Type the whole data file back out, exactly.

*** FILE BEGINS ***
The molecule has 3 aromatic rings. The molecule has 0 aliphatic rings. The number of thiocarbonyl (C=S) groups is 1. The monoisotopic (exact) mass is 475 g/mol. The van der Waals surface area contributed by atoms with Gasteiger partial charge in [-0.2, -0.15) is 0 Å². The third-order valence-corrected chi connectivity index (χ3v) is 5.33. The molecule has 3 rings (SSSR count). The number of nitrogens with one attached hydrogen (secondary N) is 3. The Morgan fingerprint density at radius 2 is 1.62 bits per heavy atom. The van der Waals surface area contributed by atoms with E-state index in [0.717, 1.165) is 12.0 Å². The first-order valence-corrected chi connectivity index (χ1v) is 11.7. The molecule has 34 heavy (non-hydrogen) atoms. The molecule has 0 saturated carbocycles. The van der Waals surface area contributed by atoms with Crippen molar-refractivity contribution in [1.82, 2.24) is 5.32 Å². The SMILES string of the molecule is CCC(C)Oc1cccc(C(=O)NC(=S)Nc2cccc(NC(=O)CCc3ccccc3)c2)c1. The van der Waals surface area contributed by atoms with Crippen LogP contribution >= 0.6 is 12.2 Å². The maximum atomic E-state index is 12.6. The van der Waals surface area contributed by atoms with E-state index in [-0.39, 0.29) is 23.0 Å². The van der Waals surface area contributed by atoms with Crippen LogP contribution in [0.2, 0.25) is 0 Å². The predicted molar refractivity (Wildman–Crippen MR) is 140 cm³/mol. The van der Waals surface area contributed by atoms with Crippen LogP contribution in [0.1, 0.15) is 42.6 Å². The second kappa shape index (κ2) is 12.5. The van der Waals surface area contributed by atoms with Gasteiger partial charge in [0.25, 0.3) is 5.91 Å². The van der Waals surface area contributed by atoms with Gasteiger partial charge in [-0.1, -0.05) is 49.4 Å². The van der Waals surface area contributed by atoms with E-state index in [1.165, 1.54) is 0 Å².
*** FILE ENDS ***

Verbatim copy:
The molecule has 3 aromatic rings. The molecule has 0 aliphatic rings. The number of thiocarbonyl (C=S) groups is 1. The monoisotopic (exact) mass is 475 g/mol. The van der Waals surface area contributed by atoms with Gasteiger partial charge in [-0.2, -0.15) is 0 Å². The third-order valence-corrected chi connectivity index (χ3v) is 5.33. The molecule has 3 rings (SSSR count). The number of nitrogens with one attached hydrogen (secondary N) is 3. The Morgan fingerprint density at radius 2 is 1.62 bits per heavy atom. The van der Waals surface area contributed by atoms with E-state index in [0.717, 1.165) is 12.0 Å². The first-order valence-corrected chi connectivity index (χ1v) is 11.7. The molecule has 34 heavy (non-hydrogen) atoms. The molecule has 0 saturated carbocycles. The van der Waals surface area contributed by atoms with Crippen molar-refractivity contribution in [1.82, 2.24) is 5.32 Å². The SMILES string of the molecule is CCC(C)Oc1cccc(C(=O)NC(=S)Nc2cccc(NC(=O)CCc3ccccc3)c2)c1. The van der Waals surface area contributed by atoms with Crippen LogP contribution >= 0.6 is 12.2 Å². The maximum atomic E-state index is 12.6. The van der Waals surface area contributed by atoms with E-state index in [-0.39, 0.29) is 23.0 Å². The van der Waals surface area contributed by atoms with Crippen LogP contribution in [0.2, 0.25) is 0 Å². The predicted molar refractivity (Wildman–Crippen MR) is 140 cm³/mol. The van der Waals surface area contributed by atoms with Crippen LogP contribution in [0.1, 0.15) is 42.6 Å². The second kappa shape index (κ2) is 12.5. The van der Waals surface area contributed by atoms with Gasteiger partial charge in [0.25, 0.3) is 5.91 Å². The van der Waals surface area contributed by atoms with Gasteiger partial charge in [-0.1, -0.05) is 49.4 Å². The van der Waals surface area contributed by atoms with E-state index in [1.165, 1.54) is 0 Å².